No tweeting while driving

New laws for motorists = more fines.

It would seem like common knowledge to not use your phone while driving. The culture of burying one’s nose into their phones is already an impending danger to society, doing so while operating any type of machinery just speeds up evolution.

If you’re looking to improve your driving record, live a little longer, not accidentally take a life or perhaps plan to have your premium for your insurance lowered in the next term then you might want to take the few extra minutes to go through these new changes to existing road regulations.

It was initially reported by the Straitstimes that holding your mobile device while you were in your car was enough to warrant you a fine. That has been retracted. The actual rule forbids you to hold your mobile device while driving. It is alright to use your if your vehicle is stationary.


Remember it says holding your mobile device, it doesn’t matter if you’re actually using it. (Mobile devices include phones, tablets and anything else that is used for telecommunication.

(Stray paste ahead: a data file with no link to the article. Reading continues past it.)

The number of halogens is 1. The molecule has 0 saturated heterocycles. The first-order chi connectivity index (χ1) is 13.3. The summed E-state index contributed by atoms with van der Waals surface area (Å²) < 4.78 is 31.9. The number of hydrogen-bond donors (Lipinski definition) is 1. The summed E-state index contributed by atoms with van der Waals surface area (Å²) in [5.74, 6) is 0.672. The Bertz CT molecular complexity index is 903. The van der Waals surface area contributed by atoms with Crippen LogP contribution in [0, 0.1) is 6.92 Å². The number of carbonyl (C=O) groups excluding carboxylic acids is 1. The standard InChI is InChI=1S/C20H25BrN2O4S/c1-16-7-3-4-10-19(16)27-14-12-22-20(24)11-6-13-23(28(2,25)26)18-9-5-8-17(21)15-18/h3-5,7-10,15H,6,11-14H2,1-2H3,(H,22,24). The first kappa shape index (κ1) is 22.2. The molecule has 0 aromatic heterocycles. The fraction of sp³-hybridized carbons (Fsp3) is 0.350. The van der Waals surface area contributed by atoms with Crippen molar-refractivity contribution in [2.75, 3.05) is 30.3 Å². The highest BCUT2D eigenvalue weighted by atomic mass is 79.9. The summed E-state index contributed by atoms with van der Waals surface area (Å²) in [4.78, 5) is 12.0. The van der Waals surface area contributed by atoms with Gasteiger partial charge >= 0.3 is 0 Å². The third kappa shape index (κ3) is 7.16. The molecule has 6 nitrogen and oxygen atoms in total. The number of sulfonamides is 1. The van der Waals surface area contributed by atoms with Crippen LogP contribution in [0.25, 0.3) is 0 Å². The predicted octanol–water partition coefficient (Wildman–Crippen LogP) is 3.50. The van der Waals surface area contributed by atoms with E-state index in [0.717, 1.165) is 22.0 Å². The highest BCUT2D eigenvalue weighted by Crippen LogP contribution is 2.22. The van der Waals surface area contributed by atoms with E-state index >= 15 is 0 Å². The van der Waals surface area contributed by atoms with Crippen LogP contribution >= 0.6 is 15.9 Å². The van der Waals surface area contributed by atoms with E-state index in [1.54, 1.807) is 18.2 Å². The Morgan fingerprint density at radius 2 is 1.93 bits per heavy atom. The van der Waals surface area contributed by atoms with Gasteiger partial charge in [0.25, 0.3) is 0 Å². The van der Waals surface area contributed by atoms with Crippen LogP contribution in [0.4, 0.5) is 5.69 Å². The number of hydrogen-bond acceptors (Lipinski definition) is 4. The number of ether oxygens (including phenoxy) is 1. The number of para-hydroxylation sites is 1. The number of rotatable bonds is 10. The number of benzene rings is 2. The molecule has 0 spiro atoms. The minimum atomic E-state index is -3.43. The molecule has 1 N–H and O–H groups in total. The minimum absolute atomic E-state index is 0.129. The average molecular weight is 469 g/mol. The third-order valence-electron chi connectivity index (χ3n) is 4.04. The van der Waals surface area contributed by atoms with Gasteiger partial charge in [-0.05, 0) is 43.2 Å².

That being said, just refrain from touching anything but the steering wheel while you’re in the car, and you’ll be a happy camper.

However, if your mobile device is mounted onto a holder or on your dashboard it is acceptable and you will not be fined. Handsfree people, go handsfree. Spend a little on a headset and save yourself some money, demerit points and/or guilt.


What are the fines?

If you’re a first time offender you’ll be looking at paying $1000 and/or a jail term of up to 6 months.

Repeat offenders face up to $2000 and/or a jail term of up to 12 months.

Still want to reply your texts while driving?

Technology is ever-changing.

But what if I’m super high tech and I require Google glasses to improve my Google vision?


As of today, there are no laws that forbid you from using any form of wearable technology. You can be part cyborg and that would be totally fine.


However under certain circumstances you could be fined a $1000 for inconsiderate driving if your wearable technology interferes with your attention to the road and lands you in an accident or any other infraction.

“We will continue to monitor the situation… and study the practices of other jurisdictions as they evolve to deal with (new) types of smart devices.” said Senior Minister of State for Home Affairs Masagos Zulkifli in parliament on Sept 8, 2014.


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